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Old Oct 1, 2003, 10:55 AM   #11
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Posts: 610

Originally Posted by vitriol
Hi mike
I'm a beginner and just bought a digital rebel. its my first reflex camera ever so don't take my opinion too seriously! I think that if you don't need really close macro shots, you can just stick with the 18-55mm lens. I used it to take these shots. the spyder was maybe 1,5 cm long, and the flower maybe 5. I'm no specialist but i think they are not too bad.. so if you don't need really close macros, it should do the job..

Y. Benjamin

sorry for my english, i'm a french canadian!

I'm sorry, but I don't get it, not with your recommendation (it doesn't have any facts to support what you said). All I can say, if you want to get a true marco shot, get a true marco lens, I think Lin Evans said enough about this subject in his previous post (see above)
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Old Oct 1, 2003, 12:14 PM   #12
Join Date: Jun 2002
Posts: 1,139

However, can someone advise me re the setup of 1 ringlite or the twin? Is it worth the extra $200?
There are numerous ways to go. Providing that you purchase one of Canon's macro lights, there are specific macro flashes which are designed to work with these systems.

For super close-up work, having two flashes and the ability to use either or both is a major plus for serious close work. If your macros are primarily at greater distances, a single "ring flash" or "ring lignt" (not to be confused with the macro flash units) are usually enough.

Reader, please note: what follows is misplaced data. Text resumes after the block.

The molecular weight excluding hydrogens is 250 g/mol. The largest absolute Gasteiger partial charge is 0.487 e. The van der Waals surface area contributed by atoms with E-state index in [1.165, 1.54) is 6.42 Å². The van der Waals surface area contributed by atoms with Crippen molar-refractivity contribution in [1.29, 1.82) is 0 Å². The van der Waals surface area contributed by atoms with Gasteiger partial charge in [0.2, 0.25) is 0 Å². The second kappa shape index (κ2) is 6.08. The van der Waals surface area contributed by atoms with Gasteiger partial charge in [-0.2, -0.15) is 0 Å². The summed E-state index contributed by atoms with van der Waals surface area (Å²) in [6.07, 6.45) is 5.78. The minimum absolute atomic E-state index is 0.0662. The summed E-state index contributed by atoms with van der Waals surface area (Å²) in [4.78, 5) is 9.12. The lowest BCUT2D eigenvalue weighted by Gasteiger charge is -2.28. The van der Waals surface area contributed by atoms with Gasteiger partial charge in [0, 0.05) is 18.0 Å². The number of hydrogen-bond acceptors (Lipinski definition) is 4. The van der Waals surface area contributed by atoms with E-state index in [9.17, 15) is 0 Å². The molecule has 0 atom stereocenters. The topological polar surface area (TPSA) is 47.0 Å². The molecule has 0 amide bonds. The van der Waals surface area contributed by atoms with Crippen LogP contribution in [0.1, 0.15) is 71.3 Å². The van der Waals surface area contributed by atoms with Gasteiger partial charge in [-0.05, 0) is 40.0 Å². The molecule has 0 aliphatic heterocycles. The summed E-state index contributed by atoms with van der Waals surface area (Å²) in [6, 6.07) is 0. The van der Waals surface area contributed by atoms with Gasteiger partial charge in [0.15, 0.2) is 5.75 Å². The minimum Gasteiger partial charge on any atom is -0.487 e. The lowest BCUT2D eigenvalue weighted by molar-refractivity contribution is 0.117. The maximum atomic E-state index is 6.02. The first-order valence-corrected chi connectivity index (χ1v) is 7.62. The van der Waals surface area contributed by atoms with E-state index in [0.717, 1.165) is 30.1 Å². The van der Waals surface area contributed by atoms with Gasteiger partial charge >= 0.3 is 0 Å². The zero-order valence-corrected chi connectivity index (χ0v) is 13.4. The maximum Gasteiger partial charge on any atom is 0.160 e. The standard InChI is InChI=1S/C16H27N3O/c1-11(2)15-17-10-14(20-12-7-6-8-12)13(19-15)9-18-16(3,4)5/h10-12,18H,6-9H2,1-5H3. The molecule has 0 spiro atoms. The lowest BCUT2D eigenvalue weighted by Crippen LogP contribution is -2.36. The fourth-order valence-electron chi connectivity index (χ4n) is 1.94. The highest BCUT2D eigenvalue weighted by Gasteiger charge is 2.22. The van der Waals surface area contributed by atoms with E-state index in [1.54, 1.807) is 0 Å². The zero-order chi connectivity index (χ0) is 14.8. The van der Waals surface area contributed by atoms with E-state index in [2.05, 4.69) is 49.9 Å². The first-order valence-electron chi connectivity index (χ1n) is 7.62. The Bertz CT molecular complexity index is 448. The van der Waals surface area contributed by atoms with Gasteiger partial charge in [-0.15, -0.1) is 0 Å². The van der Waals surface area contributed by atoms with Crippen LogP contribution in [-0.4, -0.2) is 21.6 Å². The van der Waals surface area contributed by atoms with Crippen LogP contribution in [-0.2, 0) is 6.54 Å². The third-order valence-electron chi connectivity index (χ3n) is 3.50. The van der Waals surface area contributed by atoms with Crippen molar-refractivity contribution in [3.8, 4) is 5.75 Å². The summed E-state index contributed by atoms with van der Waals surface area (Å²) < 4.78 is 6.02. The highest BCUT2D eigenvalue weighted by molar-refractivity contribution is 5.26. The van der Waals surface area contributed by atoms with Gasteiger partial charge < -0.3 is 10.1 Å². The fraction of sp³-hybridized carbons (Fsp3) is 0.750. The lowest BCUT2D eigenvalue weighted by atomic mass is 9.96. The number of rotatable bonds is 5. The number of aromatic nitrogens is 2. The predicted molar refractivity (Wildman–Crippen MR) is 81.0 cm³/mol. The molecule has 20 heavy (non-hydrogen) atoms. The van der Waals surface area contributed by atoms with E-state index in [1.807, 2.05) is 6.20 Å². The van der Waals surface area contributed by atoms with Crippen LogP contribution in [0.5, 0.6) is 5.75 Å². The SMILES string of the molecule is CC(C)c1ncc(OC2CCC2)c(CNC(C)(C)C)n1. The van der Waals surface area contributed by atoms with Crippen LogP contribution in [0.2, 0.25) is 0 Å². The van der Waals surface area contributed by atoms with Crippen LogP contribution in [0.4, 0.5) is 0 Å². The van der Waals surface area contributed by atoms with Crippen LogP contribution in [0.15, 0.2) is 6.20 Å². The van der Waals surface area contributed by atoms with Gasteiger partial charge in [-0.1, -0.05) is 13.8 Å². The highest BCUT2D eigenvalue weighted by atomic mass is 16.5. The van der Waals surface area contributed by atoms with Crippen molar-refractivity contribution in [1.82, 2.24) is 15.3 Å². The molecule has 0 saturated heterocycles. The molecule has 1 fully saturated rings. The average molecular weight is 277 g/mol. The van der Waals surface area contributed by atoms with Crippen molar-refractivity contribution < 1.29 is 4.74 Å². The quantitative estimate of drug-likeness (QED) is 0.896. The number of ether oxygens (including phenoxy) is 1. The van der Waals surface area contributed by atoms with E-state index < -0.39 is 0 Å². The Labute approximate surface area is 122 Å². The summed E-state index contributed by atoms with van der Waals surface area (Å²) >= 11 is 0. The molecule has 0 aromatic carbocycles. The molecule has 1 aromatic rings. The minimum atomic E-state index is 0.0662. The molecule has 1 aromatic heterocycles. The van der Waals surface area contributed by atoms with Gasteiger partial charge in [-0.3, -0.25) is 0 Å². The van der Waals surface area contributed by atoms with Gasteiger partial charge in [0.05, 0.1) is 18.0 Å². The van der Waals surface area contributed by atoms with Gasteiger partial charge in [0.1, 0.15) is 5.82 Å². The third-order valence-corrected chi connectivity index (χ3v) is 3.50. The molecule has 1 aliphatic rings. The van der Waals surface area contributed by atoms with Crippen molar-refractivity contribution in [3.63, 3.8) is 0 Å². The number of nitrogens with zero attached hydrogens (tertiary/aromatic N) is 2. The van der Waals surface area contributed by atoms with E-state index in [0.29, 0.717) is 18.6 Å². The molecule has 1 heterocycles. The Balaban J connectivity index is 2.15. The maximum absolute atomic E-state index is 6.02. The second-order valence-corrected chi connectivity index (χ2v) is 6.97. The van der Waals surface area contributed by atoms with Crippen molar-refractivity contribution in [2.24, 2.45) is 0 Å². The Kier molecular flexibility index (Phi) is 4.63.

For use indoors where you will be photographing things having access to electrical power, you can easily build your own by using easily available circular flourescent bulbs and modifying a plastic bowl to fit over the barrel of the lens. The ring light is then attached to the inside diameter of the plastic (white) bowl and works quite well to provide good illumination for easy subjects which don't move around.

For insects or outdoor work where your lens to subject distance may be as close as .8 inch, the dual macro flash unit is by far the best solution. Just remember that any time you use a flash unit, the background will usually be black. That is anything which is much beyond the subject in terms of distance will simply be masked by blackness. The only way to prevent this is to shoot without the benefit of flash or use commercially availalbe stalks and flash units compatible with the camera as "fill flash" units.

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